The West Fargo School District’s state-of-the-art swimming facility has been open for only two years, but it’s already in need of repair.
Sensitive electronic equipment damaged by the humid pool environment in Hulbert Aquatic Center has to be replaced, and a dedicated ventilation system must be installed where it's stored. The West Fargo School Board authorized the moves at its Jan. 13 meeting.
In December, at a special board meeting, board members approved a fix for a separate problem with the building’s air exchange unit, which caused pool patrons to feel ill during an event.
The total cost of both repairs is approximately $200,000.
- Taking the leap: New West Fargo pool facility aims for high-profile events
- Air quality issues arise at Hulbert Aquatic Center
School Board President Patti Stedman said she was surprised that a building that new would have such issues.
She wondered how the project could have been designed to allow electronics to be exposed to such conditions.
"Even I know if I leave my computer in the pool area, there will be problems," she said.
Heather Leas, public relations coordinator for the school district, said it would have been impractical to build a separate structure to house that equipment, since the entire center is considered pool space.
The decision was made to put the equipment in a separate room behind closed doors to limit exposure to chemicals and moist air.
"Unfortunately, that separation didn’t end up being enough," she said.
The $20 million facility at 620 Seventh Ave. E. was built by the district as part of a $98.1 million bond referendum passed by voters in 2015. The facility opened in November 2017, adjacent to L.E. Berger Elementary School.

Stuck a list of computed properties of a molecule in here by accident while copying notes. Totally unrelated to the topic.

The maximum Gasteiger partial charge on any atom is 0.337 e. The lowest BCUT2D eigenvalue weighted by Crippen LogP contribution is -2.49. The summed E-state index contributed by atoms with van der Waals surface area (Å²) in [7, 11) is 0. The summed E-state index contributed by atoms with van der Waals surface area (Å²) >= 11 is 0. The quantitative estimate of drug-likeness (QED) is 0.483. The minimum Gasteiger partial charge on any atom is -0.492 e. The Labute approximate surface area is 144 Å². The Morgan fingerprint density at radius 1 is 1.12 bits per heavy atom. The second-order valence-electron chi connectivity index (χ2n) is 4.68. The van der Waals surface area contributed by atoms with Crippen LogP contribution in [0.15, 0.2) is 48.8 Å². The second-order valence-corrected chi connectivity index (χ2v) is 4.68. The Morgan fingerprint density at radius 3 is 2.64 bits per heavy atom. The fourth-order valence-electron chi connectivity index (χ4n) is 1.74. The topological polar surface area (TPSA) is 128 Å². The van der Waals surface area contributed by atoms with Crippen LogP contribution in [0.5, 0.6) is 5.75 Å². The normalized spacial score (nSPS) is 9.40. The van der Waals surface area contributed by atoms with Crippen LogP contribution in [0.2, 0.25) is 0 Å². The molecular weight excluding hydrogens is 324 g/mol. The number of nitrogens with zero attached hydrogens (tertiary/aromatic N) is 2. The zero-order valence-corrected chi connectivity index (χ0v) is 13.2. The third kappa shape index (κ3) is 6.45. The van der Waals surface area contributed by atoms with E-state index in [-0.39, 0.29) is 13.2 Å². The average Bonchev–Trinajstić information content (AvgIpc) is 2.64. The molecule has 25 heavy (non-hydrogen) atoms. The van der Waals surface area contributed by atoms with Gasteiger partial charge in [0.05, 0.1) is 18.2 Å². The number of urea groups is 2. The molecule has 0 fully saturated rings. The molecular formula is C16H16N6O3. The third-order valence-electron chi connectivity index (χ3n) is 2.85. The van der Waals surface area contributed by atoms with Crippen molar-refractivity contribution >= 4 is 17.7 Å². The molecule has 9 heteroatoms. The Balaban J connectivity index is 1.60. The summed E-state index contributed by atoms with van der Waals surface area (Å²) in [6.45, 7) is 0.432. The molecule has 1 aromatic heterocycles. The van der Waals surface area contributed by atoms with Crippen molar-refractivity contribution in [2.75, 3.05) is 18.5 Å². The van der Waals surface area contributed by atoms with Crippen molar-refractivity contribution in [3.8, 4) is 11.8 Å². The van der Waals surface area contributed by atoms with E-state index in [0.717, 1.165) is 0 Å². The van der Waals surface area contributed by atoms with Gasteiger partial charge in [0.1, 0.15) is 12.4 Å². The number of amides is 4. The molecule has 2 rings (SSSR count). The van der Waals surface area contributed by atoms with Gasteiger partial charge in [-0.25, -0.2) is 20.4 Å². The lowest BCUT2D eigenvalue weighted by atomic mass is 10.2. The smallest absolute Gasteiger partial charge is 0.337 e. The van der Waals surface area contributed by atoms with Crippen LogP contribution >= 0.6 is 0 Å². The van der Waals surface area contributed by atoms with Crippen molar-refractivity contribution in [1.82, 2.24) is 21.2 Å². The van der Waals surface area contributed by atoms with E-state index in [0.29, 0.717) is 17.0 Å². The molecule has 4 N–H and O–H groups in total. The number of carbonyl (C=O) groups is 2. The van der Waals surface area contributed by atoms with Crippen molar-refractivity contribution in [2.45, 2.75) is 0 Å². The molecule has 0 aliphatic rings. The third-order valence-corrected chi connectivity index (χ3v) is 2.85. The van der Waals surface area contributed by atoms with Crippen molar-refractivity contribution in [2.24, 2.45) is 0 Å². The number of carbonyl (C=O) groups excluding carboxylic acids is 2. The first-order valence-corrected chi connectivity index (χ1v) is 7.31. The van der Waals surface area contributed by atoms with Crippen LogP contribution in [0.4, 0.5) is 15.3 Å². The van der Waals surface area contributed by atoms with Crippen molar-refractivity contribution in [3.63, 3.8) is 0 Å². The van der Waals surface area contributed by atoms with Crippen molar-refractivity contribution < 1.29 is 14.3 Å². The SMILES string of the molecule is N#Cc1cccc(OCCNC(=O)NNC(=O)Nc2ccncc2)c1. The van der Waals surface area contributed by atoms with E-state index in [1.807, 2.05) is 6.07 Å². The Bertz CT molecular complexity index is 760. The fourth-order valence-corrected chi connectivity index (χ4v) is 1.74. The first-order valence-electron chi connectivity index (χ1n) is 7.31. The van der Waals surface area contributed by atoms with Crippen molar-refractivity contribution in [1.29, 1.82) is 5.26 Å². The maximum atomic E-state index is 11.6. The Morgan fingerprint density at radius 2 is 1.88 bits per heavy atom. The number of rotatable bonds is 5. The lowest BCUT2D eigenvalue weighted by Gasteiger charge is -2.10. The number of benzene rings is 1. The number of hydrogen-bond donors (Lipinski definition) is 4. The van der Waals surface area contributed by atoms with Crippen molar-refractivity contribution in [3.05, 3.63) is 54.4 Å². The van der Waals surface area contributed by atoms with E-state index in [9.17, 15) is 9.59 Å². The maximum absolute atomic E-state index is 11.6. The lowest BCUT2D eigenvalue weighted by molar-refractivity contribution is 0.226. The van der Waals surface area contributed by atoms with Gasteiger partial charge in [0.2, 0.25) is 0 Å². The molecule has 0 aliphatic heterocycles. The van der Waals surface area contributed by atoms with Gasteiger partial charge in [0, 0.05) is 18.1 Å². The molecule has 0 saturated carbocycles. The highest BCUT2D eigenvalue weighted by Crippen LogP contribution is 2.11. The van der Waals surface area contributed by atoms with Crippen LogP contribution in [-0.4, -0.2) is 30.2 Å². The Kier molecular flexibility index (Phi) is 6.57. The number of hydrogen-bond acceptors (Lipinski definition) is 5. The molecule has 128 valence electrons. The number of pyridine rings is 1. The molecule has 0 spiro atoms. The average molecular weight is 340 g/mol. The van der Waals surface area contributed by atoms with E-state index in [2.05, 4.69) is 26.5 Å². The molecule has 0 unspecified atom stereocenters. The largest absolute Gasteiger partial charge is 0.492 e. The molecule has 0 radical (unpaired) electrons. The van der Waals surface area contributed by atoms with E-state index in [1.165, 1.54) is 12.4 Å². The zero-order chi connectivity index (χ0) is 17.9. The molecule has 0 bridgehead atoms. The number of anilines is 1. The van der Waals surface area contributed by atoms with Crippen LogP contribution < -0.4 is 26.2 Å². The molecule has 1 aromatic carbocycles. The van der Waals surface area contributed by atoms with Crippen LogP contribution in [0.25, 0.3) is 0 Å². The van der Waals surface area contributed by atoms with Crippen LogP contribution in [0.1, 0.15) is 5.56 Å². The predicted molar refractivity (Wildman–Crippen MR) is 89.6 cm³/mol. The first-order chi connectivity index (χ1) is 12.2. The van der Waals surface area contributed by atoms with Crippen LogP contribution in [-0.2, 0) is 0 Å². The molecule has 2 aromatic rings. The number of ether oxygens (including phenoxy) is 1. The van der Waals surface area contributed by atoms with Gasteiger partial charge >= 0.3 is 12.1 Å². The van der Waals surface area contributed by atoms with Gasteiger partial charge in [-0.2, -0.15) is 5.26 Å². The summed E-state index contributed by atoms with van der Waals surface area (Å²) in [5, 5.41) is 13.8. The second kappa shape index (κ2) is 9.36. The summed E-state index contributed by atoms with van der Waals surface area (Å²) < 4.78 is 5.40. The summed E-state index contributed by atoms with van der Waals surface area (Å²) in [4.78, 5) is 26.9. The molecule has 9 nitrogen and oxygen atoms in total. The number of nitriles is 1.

A Jan. 13 memo to the board spells out the problems relating to corrosion on some of the electronic equipment.
They include momentary power outages and failures with the scoreboard and sound system that occurred before and during a “significant meet” in October 2019.
The district recommended budgeting $100,000 to install a separate ventilation system for the meet management room and nearby data room, along with an uninterruptible power supply, and to replace the severely corroded equipment.
A Dec. 18 memo spelled out problems with air exchange unit dampers. A snow and ice storm in March 2019 froze the dampers before and during a “significant” swim meet, according to the memo.
From March 15-17, local swim clubs hosted more than 600 athletes for a state tournament at the aquatic center. The air exchange system wasn't able to operate properly, causing “poor air quality” and making swimmers and spectators feel sick.
The district determined that an engineer should be available to monitor future large-scale events at the facility.
The louvers worked mostly without issue until last month, when temperatures during the second week of December plummeted to the teens below zero at night. They had to be manually thawed multiple times using propane heaters, leading to an accident on Dec. 13 when a line on a propane tank broke, causing a small fire, the memo said.
The board approved approximately $95,000 to fix that issue by extending ductwork around the building’s air exchange unit and installing preheated coils to warm incoming air.
Stedman said the money to pay for both repairs will come from a fund set up specifically for such emergencies.
Leas said the district is meeting with design firms to finalize the work. The goal is to schedule the repairs around events to limit the impact, she said.